Household lending continues to fall
Lending to Irish households and companies fell in 2012, while deposits rose, new data from the Central Bank showed today.
Loans to households fell at a rate of 3.9 per cent in the year to December, picking up pace from the 3.6 per cent recorded in November.
The figures showed lending for house purchases fell by 1.6 per cent over the year, with a 10 per cent decline in loans for consumption and other purposes.
Month on month, the value of loans to households fell by €372 million last month, mainly fuelled by a fall of €324 million in the non-housing and non-consumption related loans. Home loans were down by almost €4 million, and loans for consumption were €44 million lower over the month.
Companies also saw a decline in lending, with overall figures showing a 3.6 per cent fall over the year.
On a monthly basis, company loans were down by €385 million compared with November, the Central Bank said.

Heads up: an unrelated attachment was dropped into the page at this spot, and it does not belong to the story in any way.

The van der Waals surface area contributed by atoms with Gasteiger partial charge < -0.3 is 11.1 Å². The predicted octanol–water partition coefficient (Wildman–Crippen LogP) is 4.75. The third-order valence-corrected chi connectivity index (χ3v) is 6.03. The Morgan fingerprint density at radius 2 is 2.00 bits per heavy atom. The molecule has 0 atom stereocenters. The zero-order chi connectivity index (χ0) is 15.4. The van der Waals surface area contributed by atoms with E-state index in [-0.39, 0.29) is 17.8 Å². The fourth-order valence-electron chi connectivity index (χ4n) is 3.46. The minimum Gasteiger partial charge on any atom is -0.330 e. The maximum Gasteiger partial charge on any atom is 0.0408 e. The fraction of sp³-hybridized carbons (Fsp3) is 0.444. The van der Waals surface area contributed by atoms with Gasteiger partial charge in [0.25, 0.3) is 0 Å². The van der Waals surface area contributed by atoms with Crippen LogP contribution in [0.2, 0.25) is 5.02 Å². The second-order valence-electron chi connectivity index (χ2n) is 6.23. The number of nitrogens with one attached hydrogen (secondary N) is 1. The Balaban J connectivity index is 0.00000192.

Medium term loans fell by €306 million during the month, with short-term loans down by €168 million. Longer-term loans were €88 million higher.
Private-sector deposits climbed by 2.5 per cent in December, with both household and company deposits increasing by 1.1 per cent over the year. Insurance firms, pension funds and non-bank financial intermediaries increased their deposits by 6.9 per cent.
The data also showed that Irish banks' dependence on Central Bank funding continued to fall in December, with analysts attributing it to the stability in deposits, deleveraging and a return to market financing that allowed banks to access the markets in the final two months of 2012.